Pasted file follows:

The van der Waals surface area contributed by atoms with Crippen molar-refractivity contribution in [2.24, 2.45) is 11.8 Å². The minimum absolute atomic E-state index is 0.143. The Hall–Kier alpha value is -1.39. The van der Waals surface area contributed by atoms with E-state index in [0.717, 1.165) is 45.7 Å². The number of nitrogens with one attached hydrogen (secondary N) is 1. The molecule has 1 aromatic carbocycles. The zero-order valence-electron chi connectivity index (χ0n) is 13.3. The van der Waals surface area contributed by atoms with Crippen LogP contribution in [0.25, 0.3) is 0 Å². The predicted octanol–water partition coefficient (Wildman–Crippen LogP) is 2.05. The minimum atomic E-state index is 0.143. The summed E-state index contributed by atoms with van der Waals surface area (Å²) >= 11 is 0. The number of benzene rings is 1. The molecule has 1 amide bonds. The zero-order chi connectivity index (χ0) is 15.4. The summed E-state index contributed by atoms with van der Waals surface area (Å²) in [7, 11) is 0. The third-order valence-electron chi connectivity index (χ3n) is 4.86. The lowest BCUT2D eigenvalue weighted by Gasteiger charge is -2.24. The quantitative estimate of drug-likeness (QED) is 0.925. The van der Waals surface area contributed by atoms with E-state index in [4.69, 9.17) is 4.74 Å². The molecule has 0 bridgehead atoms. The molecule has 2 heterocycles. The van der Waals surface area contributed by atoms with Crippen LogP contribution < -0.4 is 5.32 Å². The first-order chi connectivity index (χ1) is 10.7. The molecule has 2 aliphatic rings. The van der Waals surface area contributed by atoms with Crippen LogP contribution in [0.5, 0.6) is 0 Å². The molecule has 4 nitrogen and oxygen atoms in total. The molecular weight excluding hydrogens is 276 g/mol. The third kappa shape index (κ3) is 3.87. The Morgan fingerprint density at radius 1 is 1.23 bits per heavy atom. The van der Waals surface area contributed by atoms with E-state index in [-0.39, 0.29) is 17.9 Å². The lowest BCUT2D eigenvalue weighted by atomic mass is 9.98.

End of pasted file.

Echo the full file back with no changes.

The van der Waals surface area contributed by atoms with Crippen molar-refractivity contribution in [2.24, 2.45) is 11.8 Å². The minimum absolute atomic E-state index is 0.143. The Hall–Kier alpha value is -1.39. The van der Waals surface area contributed by atoms with E-state index in [0.717, 1.165) is 45.7 Å². The number of nitrogens with one attached hydrogen (secondary N) is 1. The molecule has 1 aromatic carbocycles. The zero-order valence-electron chi connectivity index (χ0n) is 13.3. The van der Waals surface area contributed by atoms with Crippen LogP contribution in [0.25, 0.3) is 0 Å². The predicted octanol–water partition coefficient (Wildman–Crippen LogP) is 2.05. The minimum atomic E-state index is 0.143. The summed E-state index contributed by atoms with van der Waals surface area (Å²) >= 11 is 0. The number of benzene rings is 1. The molecule has 1 amide bonds. The zero-order chi connectivity index (χ0) is 15.4. The summed E-state index contributed by atoms with van der Waals surface area (Å²) in [7, 11) is 0. The third-order valence-electron chi connectivity index (χ3n) is 4.86. The lowest BCUT2D eigenvalue weighted by Gasteiger charge is -2.24. The quantitative estimate of drug-likeness (QED) is 0.925. The van der Waals surface area contributed by atoms with E-state index in [4.69, 9.17) is 4.74 Å². The molecule has 0 bridgehead atoms. The molecule has 2 heterocycles. The van der Waals surface area contributed by atoms with Crippen LogP contribution < -0.4 is 5.32 Å². The first-order chi connectivity index (χ1) is 10.7. The molecule has 2 aliphatic rings. The van der Waals surface area contributed by atoms with Crippen LogP contribution in [0.5, 0.6) is 0 Å². The molecule has 4 nitrogen and oxygen atoms in total. The molecular weight excluding hydrogens is 276 g/mol. The third kappa shape index (κ3) is 3.87. The Morgan fingerprint density at radius 1 is 1.23 bits per heavy atom. The van der Waals surface area contributed by atoms with E-state index in [-0.39, 0.29) is 17.9 Å². The lowest BCUT2D eigenvalue weighted by atomic mass is 9.98.